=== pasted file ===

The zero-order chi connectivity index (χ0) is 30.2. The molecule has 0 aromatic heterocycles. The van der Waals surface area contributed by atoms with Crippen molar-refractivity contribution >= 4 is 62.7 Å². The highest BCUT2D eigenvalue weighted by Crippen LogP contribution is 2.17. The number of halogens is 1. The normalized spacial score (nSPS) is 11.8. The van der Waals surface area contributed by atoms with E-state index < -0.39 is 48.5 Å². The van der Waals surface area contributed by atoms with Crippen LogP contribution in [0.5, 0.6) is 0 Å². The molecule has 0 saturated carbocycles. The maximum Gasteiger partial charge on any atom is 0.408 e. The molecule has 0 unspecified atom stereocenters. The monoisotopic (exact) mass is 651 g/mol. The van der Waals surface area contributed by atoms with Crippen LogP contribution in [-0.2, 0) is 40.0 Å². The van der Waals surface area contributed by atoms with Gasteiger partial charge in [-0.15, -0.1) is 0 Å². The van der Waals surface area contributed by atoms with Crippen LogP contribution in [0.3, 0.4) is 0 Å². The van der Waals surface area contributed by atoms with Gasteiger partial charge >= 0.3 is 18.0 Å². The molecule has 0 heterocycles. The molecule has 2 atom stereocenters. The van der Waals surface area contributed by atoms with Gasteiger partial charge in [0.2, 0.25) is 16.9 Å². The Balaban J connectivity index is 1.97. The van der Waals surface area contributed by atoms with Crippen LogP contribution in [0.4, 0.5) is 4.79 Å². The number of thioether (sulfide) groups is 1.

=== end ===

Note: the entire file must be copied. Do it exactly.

The zero-order chi connectivity index (χ0) is 30.2. The molecule has 0 aromatic heterocycles. The van der Waals surface area contributed by atoms with Crippen molar-refractivity contribution >= 4 is 62.7 Å². The highest BCUT2D eigenvalue weighted by Crippen LogP contribution is 2.17. The number of halogens is 1. The normalized spacial score (nSPS) is 11.8. The van der Waals surface area contributed by atoms with E-state index < -0.39 is 48.5 Å². The van der Waals surface area contributed by atoms with Crippen LogP contribution in [0.5, 0.6) is 0 Å². The molecule has 0 saturated carbocycles. The maximum Gasteiger partial charge on any atom is 0.408 e. The molecule has 0 unspecified atom stereocenters. The monoisotopic (exact) mass is 651 g/mol. The van der Waals surface area contributed by atoms with Crippen LogP contribution in [-0.2, 0) is 40.0 Å². The van der Waals surface area contributed by atoms with Gasteiger partial charge in [-0.15, -0.1) is 0 Å². The van der Waals surface area contributed by atoms with Crippen LogP contribution in [0.3, 0.4) is 0 Å². The van der Waals surface area contributed by atoms with Gasteiger partial charge >= 0.3 is 18.0 Å². The molecule has 0 heterocycles. The molecule has 2 atom stereocenters. The van der Waals surface area contributed by atoms with Gasteiger partial charge in [0.2, 0.25) is 16.9 Å². The Balaban J connectivity index is 1.97. The van der Waals surface area contributed by atoms with Crippen LogP contribution in [0.4, 0.5) is 4.79 Å². The number of thioether (sulfide) groups is 1.